On the evening of the accident, the plaintiff was walking to meet the insured and help her with her truck (which had broken down). The court noted that this “was not the conduct of a person who had formed a settled intention not to continue the relationship.” The court also noted evidence that the insured was upset and worried when she learned about the plaintiff’s accident and injuries, met him at the hospital and accepted responsibility for his care during his recovery. 

What This Case Means for Personal Injury Claimants

First, this case is a reminder that spouses are typically entitled to coverage through an insured spouse. In cases where a plaintiff is injured due to the negligence of an uninsured or underinsured driver, insured benefits can help cover damages and expenses for plaintiffs who may not have other methods of recourse against the defendant. 

Second, this case exemplifies the holistic approach the courts will take when assessing whether two people are in a conjugal relationship. Recognizing that there is no “one-size-fits-all” approach to relationships, the courts typically offer some flexibility when determining whether two people are in a relationship – whether in a family law case or when determining whether a party is entitled to their spouse’s benefits. 

Ultimately, the courts assess whether two people are spouses on a “balance of probabilities” – that is, looking at all of the evidence, is it more likely than not that the parties were in a conjugal relationship? Here, despite their difficulties, it was apparent to the court that the parties were in a conjugal relationship at the time of the accident.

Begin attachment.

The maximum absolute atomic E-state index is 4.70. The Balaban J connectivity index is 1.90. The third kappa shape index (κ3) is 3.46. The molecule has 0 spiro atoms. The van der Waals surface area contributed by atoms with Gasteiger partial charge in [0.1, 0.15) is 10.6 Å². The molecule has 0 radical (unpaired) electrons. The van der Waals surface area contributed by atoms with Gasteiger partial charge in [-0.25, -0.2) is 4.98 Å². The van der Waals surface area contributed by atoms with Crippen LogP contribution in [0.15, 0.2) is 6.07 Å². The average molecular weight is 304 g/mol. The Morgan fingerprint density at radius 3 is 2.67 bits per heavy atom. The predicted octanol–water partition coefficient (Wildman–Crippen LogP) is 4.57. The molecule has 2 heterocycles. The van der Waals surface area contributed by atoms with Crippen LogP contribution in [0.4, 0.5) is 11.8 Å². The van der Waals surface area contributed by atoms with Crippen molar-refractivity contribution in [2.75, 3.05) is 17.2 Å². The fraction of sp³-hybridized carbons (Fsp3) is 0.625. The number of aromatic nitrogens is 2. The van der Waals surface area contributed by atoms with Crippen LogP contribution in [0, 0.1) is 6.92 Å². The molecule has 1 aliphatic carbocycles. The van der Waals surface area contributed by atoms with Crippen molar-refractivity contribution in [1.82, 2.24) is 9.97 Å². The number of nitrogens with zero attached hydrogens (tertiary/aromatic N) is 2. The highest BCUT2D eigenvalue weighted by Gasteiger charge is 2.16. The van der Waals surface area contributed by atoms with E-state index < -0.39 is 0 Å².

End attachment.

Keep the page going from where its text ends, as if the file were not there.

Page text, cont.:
While the courts’ holistic approach to determining relationship statuses is flexible, this flexibility can come with additional confusion. If you have legal questions or concerns about relationship status, speak with a skilled lawyer for clarification. 

Skilled Personal Injury Lawyers Serving Eastern Ontario and North Bay

At Tierney Stauffer LLP, our skilled personal injury lawyers have many years of experience going up against insurance companies to get full and fair settlements for our clients. We will advise you of the best course of action to obtain the maximum possible settlement so that you can recover financially and move on with your life. 

Call us at 1-888-799-8057 or contact us online to set up a free consultation with one of our experienced personal injury lawyers